K.K. I think that there is a continuous flux of imagery that we all have got in our heads. It comes along in dreams, but dreams are part of the absolute continuous process of imagery – unconscious visual thinking. I envisage it that the artist joins in with the stream of imagery. He won’t understand it in any full sense. I don’t believe in any total understanding or explaining of images. You can think about them of course, but not explain them.
C.I. Do you begin with drawings?
K.K. I may, but I wouldn’t expect a drawing to sort things out. What is happening in a painting is so difficult… so drawing can only be used up to a point.
C.I. But you have a definite idea of the subject matter?
K.K. Sometimes, but it could also just start as a lump of red. I would know it was going to be red and not know it was going to be a house, or whatever. That happens on a number of occasions – more in the past than it does now.
C.I. So the continuous flux continues right through the process?
K.K. Exactly. Take this painting here (Man walking up steps. 1983. Acrylic on paper). There is a person here. I don’t quite know what is going to happen yet – a house and some trees. And this person, for some reason is walking up steps, or there is a hint of steps. I can’t imagine the general character changing. For a long time I have been thinking of a yellow here, though a very quiet one – this I think will stay red, though it will go to a pinky-red – the ear will be brought out and the eye will come up there – but I can only see it as a slightly muted brown at the moment. But I will probably leave this now and come back to it.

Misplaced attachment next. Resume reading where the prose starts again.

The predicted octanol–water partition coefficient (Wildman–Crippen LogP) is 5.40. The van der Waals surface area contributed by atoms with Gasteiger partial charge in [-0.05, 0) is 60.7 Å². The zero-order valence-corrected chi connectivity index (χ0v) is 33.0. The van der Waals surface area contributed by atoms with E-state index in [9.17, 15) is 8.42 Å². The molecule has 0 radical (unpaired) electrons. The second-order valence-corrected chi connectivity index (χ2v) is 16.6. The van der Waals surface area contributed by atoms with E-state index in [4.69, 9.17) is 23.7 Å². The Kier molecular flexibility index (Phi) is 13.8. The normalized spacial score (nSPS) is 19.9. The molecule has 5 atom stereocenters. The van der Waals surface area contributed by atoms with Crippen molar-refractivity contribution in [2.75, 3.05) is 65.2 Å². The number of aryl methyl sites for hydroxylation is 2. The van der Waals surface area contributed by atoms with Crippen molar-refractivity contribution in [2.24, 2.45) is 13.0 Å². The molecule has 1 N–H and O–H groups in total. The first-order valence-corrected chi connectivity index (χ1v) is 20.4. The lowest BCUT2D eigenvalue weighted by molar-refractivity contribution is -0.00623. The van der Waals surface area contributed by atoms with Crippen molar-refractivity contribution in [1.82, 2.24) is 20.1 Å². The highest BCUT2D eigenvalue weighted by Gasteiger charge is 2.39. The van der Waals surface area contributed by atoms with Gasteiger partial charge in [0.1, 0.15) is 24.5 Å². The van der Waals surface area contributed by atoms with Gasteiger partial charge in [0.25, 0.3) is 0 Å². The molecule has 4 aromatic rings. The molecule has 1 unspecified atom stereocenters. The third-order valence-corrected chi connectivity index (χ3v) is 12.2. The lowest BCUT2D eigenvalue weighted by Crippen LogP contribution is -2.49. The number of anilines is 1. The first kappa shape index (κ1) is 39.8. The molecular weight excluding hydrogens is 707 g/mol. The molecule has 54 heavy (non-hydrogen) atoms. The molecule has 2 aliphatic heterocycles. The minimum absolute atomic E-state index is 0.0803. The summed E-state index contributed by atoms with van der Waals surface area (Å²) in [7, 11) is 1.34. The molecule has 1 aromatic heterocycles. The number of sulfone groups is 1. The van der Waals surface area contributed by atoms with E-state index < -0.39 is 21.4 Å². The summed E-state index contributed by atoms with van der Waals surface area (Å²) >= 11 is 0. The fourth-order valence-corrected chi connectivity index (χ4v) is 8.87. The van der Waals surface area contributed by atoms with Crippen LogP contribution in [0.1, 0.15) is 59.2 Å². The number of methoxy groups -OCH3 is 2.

One week I would be working on the acrylics, and three or four might be worked on in a day. I might suddenly say “her skirt which has got that purple flower on and snake, is going to be black” – as I imagine it will be – or I might say “no, a dark navy colour” and then it would go in. But then I might not be able to see more – or a lot might flow from that and I would have a big session. I might decide it was finished in two days, but it’s more likely that something would go on, and then I would move on to the next one. You see I might think ‘black skirt’, ‘red house’ and two or three get worked on.